Carolina in My Mind

A novelist reflects on her family summers on Daufuskie Island
Daufuskie Island

Illustration by Oli Winward

An oyster-cloaked, oak-dense, and moss-draped island off the southernmost tip of South Carolina is soaked with myth, stories, and legends, along with a dash of Gullah black-magic curses meant to keep developers away. This eight-square-mile piece of land is Daufuskie Island, and although it is only a ten-minute ferry ride from Hilton Head Island across the Calibogue Sound, it is a million or more miles away in the mind and heart. It is the place of Pat Conroy’s novel The Water is Wide. It is the location of ancient battles, Yamacraw Indian settlements, old indigo plantations, the First Union African Church, and a haunted lighthouse. It is also, and more importantly for me, the place of my children’s childhood and some of our most cherished memories.

The first time I saw the island, in 1989, I felt as if I had fallen into one of my dreams. If there is love at first sight, I experienced it as I stepped off the ferry. Fast forward a couple of years to a steamy August evening: Pat Henry proposed to me in front of the haunted Haig Point Lighthouse. Two years later, my in-laws built a house and moved there. Daufuskie became an enduring thread in the fabric of our family.

It was there, on a spit of land next to the Atlantic, that my children—Meagan, Thomas, and Rusk—ran on long, empty stretches of beach littered with driftwood and arrived home caked with sand in every crack. It is where they rode their bikes on the soft sand pathways and oyster-shell lanes; where they navigated cramped bedrooms when the cousins all piled in together; where they learned to respect currents and tides, and to drop crab traps. It is where they ate at Marshside Mama’s and rooted around to find the potbelly pig that lived under the restaurant, squealing when they found him. It is where we lost ourselves in the undeveloped areas and told each other ghost stories about the Gullah curses. We visited the school where Pat Conroy taught. We adopted a stray kitty from the back porch of the emerging metal artist Chase Allen’s Gullah cottage.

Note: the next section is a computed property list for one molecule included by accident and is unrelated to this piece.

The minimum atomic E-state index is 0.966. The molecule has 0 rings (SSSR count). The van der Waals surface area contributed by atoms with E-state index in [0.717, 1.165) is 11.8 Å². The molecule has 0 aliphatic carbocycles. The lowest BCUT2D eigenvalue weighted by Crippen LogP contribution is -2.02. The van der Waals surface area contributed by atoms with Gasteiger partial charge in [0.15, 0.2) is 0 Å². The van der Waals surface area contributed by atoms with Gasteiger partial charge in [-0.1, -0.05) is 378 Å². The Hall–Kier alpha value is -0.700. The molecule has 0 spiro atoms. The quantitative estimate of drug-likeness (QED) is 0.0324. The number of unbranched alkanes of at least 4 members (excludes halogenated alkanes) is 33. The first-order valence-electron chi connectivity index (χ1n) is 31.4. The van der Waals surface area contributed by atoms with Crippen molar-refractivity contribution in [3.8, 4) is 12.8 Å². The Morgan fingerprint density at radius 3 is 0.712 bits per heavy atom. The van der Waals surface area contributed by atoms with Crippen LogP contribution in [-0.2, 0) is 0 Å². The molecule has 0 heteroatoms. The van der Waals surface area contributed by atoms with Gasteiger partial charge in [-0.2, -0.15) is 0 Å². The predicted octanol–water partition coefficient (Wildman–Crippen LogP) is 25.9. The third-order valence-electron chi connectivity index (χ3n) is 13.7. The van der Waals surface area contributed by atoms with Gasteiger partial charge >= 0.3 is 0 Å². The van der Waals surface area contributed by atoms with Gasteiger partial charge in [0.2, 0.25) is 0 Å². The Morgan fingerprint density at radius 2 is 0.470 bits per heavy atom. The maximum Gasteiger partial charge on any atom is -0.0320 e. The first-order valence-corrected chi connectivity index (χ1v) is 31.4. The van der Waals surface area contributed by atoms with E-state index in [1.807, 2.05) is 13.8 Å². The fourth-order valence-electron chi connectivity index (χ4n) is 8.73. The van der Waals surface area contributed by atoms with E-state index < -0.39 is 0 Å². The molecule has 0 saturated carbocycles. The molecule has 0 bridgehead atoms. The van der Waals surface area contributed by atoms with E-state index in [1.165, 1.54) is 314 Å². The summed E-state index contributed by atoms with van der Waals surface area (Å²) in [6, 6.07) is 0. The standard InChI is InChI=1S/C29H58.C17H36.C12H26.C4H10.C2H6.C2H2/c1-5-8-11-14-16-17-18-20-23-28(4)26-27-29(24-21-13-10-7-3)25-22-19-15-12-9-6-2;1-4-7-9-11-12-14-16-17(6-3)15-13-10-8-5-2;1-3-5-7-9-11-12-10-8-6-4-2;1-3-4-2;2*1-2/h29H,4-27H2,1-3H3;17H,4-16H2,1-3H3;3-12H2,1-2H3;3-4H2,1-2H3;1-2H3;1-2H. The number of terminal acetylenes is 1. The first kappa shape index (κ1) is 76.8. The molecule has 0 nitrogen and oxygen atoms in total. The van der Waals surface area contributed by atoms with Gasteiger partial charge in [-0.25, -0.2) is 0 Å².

But what we really did on Daufuskie was build childhoods and a family. We didn’t know that’s what we were doing; we thought we were just escaping the chaos of Atlanta for a bit.

Years passed. They tend to do that. All three of those young, platinum-haired, sandy children are now adults. And things have changed on Daufuskie, too.

Marshside Mama’s is gone (though a new restaurant is planned for the space), and a rum distillery has opened. Land has been reclaimed by the ocean, but children still run along the shoreline. Chase Allen is now a well-known artist with a thriving business on the island. And my in-laws are preparing to leave the house in which we gathered for over thirty years. Will we leave Daufuskie when they do? Probably.

But I know this: Daufuskie will never leave us.

Patti Callahan Henry is a New York Times and USA Today bestselling author of fifteen novels, including her most recent book, Becoming Mrs. Lewis: The Improbable Love Story of Joy Davidman and C.S. Lewis (writing as Patti Callahan). The historical novel was the recipient of the 2019 Christy Award for Book of the Year, and Henry was named the Harper Lee Distinguished Writer of the Year for 2020.

This article appears in our Spring/Summer 2020 issue of Southbound magazine.